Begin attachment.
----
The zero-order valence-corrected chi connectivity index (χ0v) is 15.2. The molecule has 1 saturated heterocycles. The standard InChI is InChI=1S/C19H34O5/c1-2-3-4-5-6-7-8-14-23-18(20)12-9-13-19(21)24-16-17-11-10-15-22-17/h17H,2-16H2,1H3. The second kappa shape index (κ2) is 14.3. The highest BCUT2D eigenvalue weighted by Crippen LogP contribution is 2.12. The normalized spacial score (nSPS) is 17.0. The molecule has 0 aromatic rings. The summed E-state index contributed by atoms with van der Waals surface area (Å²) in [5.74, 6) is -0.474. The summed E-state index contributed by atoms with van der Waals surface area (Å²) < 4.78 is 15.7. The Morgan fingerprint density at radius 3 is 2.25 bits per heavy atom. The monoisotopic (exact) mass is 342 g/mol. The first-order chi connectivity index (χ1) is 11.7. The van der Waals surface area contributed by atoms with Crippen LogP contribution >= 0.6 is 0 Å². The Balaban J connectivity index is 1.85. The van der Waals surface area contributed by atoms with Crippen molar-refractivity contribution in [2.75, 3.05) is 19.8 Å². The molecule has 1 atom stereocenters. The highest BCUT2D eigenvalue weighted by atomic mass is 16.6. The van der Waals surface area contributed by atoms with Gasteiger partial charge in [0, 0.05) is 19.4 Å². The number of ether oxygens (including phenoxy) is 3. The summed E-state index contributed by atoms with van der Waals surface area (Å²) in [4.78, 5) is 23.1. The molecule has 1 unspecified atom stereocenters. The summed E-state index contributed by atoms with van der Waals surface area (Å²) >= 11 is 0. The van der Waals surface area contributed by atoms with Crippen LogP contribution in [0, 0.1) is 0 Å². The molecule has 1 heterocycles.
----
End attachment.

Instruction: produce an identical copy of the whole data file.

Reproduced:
The zero-order valence-corrected chi connectivity index (χ0v) is 15.2. The molecule has 1 saturated heterocycles. The standard InChI is InChI=1S/C19H34O5/c1-2-3-4-5-6-7-8-14-23-18(20)12-9-13-19(21)24-16-17-11-10-15-22-17/h17H,2-16H2,1H3. The second kappa shape index (κ2) is 14.3. The highest BCUT2D eigenvalue weighted by Crippen LogP contribution is 2.12. The normalized spacial score (nSPS) is 17.0. The molecule has 0 aromatic rings. The summed E-state index contributed by atoms with van der Waals surface area (Å²) in [5.74, 6) is -0.474. The summed E-state index contributed by atoms with van der Waals surface area (Å²) < 4.78 is 15.7. The Morgan fingerprint density at radius 3 is 2.25 bits per heavy atom. The monoisotopic (exact) mass is 342 g/mol. The first-order chi connectivity index (χ1) is 11.7. The van der Waals surface area contributed by atoms with Crippen LogP contribution >= 0.6 is 0 Å². The Balaban J connectivity index is 1.85. The van der Waals surface area contributed by atoms with Crippen molar-refractivity contribution in [2.75, 3.05) is 19.8 Å². The molecule has 1 atom stereocenters. The highest BCUT2D eigenvalue weighted by atomic mass is 16.6. The van der Waals surface area contributed by atoms with Gasteiger partial charge in [0, 0.05) is 19.4 Å². The number of ether oxygens (including phenoxy) is 3. The summed E-state index contributed by atoms with van der Waals surface area (Å²) in [4.78, 5) is 23.1. The molecule has 1 unspecified atom stereocenters. The summed E-state index contributed by atoms with van der Waals surface area (Å²) >= 11 is 0. The van der Waals surface area contributed by atoms with Crippen LogP contribution in [0, 0.1) is 0 Å². The molecule has 1 heterocycles.